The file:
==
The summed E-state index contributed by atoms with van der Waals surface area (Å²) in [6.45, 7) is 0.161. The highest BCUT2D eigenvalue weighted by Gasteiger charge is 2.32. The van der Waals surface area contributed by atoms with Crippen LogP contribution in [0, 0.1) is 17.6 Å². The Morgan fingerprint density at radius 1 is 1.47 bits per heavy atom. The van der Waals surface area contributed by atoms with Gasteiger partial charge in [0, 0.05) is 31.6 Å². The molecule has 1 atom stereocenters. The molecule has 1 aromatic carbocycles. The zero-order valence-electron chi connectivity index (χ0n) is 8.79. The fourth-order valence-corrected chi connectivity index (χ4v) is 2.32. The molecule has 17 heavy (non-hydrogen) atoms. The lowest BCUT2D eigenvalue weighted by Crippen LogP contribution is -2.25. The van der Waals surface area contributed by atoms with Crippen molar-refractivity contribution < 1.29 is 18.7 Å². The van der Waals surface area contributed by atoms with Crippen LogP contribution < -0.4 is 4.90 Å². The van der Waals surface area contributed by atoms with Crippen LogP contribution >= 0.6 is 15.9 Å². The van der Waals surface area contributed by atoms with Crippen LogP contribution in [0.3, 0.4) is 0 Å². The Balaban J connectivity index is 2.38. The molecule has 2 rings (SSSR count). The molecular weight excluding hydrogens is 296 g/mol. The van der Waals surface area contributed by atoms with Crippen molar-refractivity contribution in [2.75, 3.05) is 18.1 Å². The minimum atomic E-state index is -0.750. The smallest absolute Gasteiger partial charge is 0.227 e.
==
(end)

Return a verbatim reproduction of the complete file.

The summed E-state index contributed by atoms with van der Waals surface area (Å²) in [6.45, 7) is 0.161. The highest BCUT2D eigenvalue weighted by Gasteiger charge is 2.32. The van der Waals surface area contributed by atoms with Crippen LogP contribution in [0, 0.1) is 17.6 Å². The Morgan fingerprint density at radius 1 is 1.47 bits per heavy atom. The van der Waals surface area contributed by atoms with Gasteiger partial charge in [0, 0.05) is 31.6 Å². The molecule has 1 atom stereocenters. The molecule has 1 aromatic carbocycles. The zero-order valence-electron chi connectivity index (χ0n) is 8.79. The fourth-order valence-corrected chi connectivity index (χ4v) is 2.32. The molecule has 17 heavy (non-hydrogen) atoms. The lowest BCUT2D eigenvalue weighted by Crippen LogP contribution is -2.25. The van der Waals surface area contributed by atoms with Crippen molar-refractivity contribution < 1.29 is 18.7 Å². The van der Waals surface area contributed by atoms with Crippen LogP contribution < -0.4 is 4.90 Å². The van der Waals surface area contributed by atoms with Crippen LogP contribution >= 0.6 is 15.9 Å². The van der Waals surface area contributed by atoms with Crippen LogP contribution in [0.3, 0.4) is 0 Å². The Balaban J connectivity index is 2.38. The molecule has 2 rings (SSSR count). The molecular weight excluding hydrogens is 296 g/mol. The van der Waals surface area contributed by atoms with Crippen molar-refractivity contribution in [2.75, 3.05) is 18.1 Å². The minimum atomic E-state index is -0.750. The smallest absolute Gasteiger partial charge is 0.227 e.